10 Essential Interview Questions for Nonprofit Candidates: Selecting the Right Fit for Mission-driven Organizations
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Agricultural markets have transformed drastically. The increase and urbanization of the global population, as well as the rise in income, has brought about these drastic changes. Poor rural farmers are set aside because of the change in economic policies such as foreign trade and the demand for agricultural products that are of export quality. Small-time farmers cannot compete with the big-time farmers in terms of the consistency in producing high-quality products.
The agricultural marketing environment is constantly bombarded with factors that result in challenges, uncertainty, and opportunities. Monitoring must be done in order to reduce the risk and maximize opportunities. Consumer behavior is also rapidly changing due to globalization and technology. This directly affects the manner in which agribusinesses do their business. These highly dynamic changes also influence farming and business.
Agriculture is transforming from small farms to big farms that are aligned with the distribution value chain. Globalization has created opportunities for small-time farmers but the integration of globalization, agro-industrialization, and market production might result in the exclusion of these farmers. The way of living of consumers from developed countries, the shifting demographics, and the obsession with health and diet have resulted in the choice of food bought by these consumers as well as their changing eating patterns. Consumers are affected by issues regarding food safety as well as being alarmed by food scares. Tailored food that jives with consumers’ specifications and food companies that desire customized farm products drive the change in the agricultural market.
Engel’s Law states that “as incomes rise, the share of expenditure allocated to food tends to decline.” The budget provided to food decreases in third world countries from 65 percent to less than 10 percent in developed countries. Bennet’s Law states that “as income rises, the share of the food budget allocated to starchy staples declines relative to more expensive sources of calories.” This implies that one significant factor in the rate of patterns in food consumption is the rate of income growth.
Urbanization has resulted in a demand for high agriculture products. Studies show that urban households spend less on rice compared to rural households. People from urban areas purchase more on fish, meat, and sugar.
Developing countries have increased their opportunities in exporting agricultural products to both developed and other developing nations. This is brought about by lower tariff barriers and policies that encourage international trade. On the other hand, this also threats small time farmers to competition from high-end agricultural products.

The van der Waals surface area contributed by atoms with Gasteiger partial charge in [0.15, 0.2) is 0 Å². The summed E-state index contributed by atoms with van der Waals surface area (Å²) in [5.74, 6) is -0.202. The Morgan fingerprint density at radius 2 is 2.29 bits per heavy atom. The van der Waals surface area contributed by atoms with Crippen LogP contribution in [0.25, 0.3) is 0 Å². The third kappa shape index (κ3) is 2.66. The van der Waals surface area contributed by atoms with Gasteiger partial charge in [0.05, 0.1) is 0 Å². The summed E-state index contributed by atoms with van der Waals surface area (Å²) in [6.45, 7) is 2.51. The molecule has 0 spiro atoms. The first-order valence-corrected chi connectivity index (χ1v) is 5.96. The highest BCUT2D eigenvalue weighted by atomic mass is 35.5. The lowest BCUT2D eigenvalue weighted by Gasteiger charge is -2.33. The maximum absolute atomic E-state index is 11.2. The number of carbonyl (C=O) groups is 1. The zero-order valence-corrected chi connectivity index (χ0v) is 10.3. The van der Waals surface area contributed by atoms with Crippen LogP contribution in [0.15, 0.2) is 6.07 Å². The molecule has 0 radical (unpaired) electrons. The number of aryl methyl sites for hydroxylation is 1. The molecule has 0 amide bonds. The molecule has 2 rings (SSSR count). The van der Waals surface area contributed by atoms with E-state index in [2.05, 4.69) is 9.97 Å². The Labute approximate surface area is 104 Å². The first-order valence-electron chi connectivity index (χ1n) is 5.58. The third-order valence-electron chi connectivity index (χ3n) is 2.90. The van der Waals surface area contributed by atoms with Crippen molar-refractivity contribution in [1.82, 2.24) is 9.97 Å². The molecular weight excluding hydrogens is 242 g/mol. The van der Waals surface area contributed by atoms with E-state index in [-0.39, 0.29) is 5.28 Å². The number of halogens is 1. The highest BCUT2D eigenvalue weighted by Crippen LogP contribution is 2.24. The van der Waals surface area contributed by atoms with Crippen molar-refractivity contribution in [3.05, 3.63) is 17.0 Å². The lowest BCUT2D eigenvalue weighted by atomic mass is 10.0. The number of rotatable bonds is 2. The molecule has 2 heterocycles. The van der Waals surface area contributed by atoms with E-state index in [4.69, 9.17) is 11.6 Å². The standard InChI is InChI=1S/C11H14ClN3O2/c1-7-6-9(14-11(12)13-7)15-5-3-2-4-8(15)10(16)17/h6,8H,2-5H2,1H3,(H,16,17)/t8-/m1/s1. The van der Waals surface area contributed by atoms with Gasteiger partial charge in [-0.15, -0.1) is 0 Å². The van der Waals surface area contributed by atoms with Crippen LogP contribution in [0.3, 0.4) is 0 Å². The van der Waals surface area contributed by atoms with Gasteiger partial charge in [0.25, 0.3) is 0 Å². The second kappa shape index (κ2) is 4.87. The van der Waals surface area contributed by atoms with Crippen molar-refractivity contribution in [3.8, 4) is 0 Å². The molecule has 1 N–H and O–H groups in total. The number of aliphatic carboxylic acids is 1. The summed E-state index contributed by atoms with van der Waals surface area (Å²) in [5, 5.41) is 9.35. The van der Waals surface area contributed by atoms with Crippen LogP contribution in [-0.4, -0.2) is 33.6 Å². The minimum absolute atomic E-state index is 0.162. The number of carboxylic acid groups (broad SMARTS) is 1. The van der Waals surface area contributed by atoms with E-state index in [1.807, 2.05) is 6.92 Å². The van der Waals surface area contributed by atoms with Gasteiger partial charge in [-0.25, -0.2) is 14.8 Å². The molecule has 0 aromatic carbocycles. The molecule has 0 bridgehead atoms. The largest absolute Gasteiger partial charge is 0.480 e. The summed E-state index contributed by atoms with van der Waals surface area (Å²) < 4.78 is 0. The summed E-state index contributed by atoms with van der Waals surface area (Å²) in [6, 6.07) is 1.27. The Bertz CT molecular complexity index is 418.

The participation of foreign companies in the farming sector has exposed local agribusiness companies into a competitive pressure.
Addressing Problems to Connect Farmers to Markets
High crop yield is very significant in farmers. Quality output requires quality input. The need to have a good quality of seeds in order to produce high-quality agricultural commodities needs to be addressed. Climate change has resulted in severe weather patterns that resulted in droughts and flooding.
Farmers face the challenge in having weak road infrastructure. This hinders them in transporting their goods from their place to the market. The lack of storage is also a challenge with farmers. High amounts of wastages also result in a decrease in their income. The movement from one sector of the chain to another increases the cost of production. This results in a lesser amount of profit for farmers.
In the advent of globalization, farmers need to answer to the demand of the market to have high-quality agricultural commodities. Farmers have to compete with multinational companies. Their technology is not as globally competitive as that used by these industries. This lack of quality results to producing a non-export quality of products that limits their market into the locality.
Farmers have no choice but do manual grading because of the lack of grading machinery. This directly affects the product quality maintenance and the income of farmers. Quality standards are affected as there are problems in manual grading as it lacks uniformity. Moreover, small-scale farmers also do not have extensive linkages where they can sell their agricultural products.
There are many issues that surround farmers in developing countries when it comes to agricultural value chains. Thus, there is a need for government agencies as well as non-government entities to hire executive consultant companies to train people on how to solve problems in these areas.